Hello World - Simple C Program


Simple C Program - Hello World

#include <stdio.h>
 
int main(void)
{
    printf("hello, world\n");
 
    return 0;
}

Analysis of the above program:

#include <stdio.h>
This first line of the program is a preprocessing directive, #include. This causes the preprocessor ? the first tool to examine source code when it is compiled ? to substitute for that line the entire text of the file to which it refers. In this case, the header stdio.h, which contains declarations for standard input and output functions such as printf, will replace that line. The angle brackets surrounding stdio.h indicate that stdio.h can be found using an implementation-defined search strategy. Double quotes may also be used for headers, thus allowing the implementation to supply (up to) two strategies. Typically, angle brackets are reserved for headers supplied by the implementation, and double quotes for local or installation-specific headers.

int main(void)
This next line indicates that a function named main is being defined. The main function serves a special purpose in C programs: When the program is executed, main is the function called by the run-time environment?otherwise it acts like any other function in the program. The type specifier int indicates that the return value, the value of evaluating the main function that is returned to its invoker (in this case the run-time environment), is an integer. The keyword (void) in between the parentheses indicates that the main function takes no arguments. See also void.[5]

{
This opening curly brace indicates the beginning of the definition of the main function.

    printf("hello, world\n");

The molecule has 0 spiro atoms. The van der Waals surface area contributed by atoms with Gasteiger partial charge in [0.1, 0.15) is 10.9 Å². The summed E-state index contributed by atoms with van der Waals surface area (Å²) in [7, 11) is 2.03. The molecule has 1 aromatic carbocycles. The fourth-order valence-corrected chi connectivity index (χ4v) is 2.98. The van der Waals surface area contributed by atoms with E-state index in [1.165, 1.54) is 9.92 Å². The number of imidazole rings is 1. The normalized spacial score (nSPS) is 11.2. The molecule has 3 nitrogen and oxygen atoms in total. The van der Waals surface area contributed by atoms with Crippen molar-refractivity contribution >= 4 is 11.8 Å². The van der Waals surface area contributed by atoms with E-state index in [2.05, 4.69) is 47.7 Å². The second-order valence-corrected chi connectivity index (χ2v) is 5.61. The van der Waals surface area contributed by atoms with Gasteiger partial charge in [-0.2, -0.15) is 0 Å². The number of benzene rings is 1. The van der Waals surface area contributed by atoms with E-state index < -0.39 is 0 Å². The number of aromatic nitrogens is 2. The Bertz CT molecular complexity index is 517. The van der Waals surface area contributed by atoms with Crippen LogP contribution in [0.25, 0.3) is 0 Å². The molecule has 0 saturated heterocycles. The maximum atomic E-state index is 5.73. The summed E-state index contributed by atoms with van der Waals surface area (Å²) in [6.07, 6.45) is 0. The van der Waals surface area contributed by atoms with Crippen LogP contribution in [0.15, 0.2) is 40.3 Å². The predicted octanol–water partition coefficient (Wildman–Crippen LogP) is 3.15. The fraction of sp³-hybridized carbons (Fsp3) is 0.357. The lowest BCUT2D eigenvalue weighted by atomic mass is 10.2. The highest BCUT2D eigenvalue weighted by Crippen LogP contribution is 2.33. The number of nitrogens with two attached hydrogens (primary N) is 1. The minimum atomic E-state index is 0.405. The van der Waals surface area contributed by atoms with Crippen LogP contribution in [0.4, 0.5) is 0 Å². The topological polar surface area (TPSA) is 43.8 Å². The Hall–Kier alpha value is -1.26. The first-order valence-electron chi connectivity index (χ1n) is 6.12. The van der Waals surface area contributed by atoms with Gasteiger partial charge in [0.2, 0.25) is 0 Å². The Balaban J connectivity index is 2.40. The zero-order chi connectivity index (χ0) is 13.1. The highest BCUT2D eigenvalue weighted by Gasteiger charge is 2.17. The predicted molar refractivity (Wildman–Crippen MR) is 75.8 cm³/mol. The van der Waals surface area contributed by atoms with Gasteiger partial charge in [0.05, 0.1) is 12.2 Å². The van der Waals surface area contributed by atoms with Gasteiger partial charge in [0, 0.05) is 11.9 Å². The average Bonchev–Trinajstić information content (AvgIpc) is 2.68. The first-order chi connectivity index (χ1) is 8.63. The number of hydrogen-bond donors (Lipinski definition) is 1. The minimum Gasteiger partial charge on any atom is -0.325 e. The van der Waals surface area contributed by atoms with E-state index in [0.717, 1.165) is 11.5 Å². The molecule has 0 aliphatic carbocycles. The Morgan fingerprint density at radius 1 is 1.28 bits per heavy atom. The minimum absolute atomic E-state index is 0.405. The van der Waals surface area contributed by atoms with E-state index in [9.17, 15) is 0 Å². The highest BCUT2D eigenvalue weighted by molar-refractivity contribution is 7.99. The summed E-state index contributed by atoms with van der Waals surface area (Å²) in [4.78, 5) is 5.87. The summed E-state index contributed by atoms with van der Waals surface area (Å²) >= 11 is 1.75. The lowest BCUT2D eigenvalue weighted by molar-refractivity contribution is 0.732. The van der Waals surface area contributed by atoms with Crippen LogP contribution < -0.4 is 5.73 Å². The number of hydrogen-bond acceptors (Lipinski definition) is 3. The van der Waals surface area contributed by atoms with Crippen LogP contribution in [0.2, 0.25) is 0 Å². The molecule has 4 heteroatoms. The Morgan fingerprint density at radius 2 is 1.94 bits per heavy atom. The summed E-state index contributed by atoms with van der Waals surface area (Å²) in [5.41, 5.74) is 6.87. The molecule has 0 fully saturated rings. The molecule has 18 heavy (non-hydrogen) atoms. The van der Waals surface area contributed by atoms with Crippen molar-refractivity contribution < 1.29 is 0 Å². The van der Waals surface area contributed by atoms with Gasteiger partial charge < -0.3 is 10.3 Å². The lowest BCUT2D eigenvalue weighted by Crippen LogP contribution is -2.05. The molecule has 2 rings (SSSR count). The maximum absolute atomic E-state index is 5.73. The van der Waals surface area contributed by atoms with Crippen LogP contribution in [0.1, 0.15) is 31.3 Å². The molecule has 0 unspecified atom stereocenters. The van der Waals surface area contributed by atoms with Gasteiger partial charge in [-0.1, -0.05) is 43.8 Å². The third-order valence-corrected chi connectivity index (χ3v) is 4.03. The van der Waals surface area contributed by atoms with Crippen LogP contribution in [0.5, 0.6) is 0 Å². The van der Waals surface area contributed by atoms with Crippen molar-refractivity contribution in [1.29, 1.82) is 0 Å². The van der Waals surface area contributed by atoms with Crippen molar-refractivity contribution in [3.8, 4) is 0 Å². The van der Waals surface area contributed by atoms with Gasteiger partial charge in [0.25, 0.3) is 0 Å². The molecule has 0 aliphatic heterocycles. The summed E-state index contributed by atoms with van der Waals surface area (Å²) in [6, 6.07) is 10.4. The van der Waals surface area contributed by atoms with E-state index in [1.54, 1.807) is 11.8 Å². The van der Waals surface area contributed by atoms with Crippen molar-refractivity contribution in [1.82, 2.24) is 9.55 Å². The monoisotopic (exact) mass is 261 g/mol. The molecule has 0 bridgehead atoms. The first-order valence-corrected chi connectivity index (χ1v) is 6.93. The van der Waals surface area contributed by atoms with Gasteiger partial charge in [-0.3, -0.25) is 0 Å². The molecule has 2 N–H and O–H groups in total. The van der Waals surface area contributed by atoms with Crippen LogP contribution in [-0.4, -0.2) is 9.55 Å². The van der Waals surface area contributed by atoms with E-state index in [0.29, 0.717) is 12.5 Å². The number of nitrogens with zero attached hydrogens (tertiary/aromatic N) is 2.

This line calls (executes the code for) a function named printf, which is declared in the included header stdio.h and supplied from a system library. In this call, the printf function is passed (provided with) a single argument, the address of the first character in the string literal "hello, world\n". The string literal is an unnamed array with elements of type char, set up automatically by the compiler with a final 0-valued character to mark the end of the array (printf needs to know this). The \n is an escape sequence that C translates to the newline character, which on output signifies the beginning of the next line. The return value of the printf function is of type int, but no use was made of it so it will be quietly discarded. (A more careful program might test this value to determine whether the operation succeeded.)

    return 0;
This line terminates the execution of the main function and causes it to return the integral value 0, which is interpreted by the run-time system as an exit code indicating successful execution.

}
This closing curly brace indicates the end of the code for the main function.

If the above code were compiled and executed, it would do the following:

Print the string "hello, world" onto the standard output device (typically but not always a terminal),
Move the current position indicator to the beginning of the next line, then
Return a "successful" exit status to the calling process (such as a command shell or script).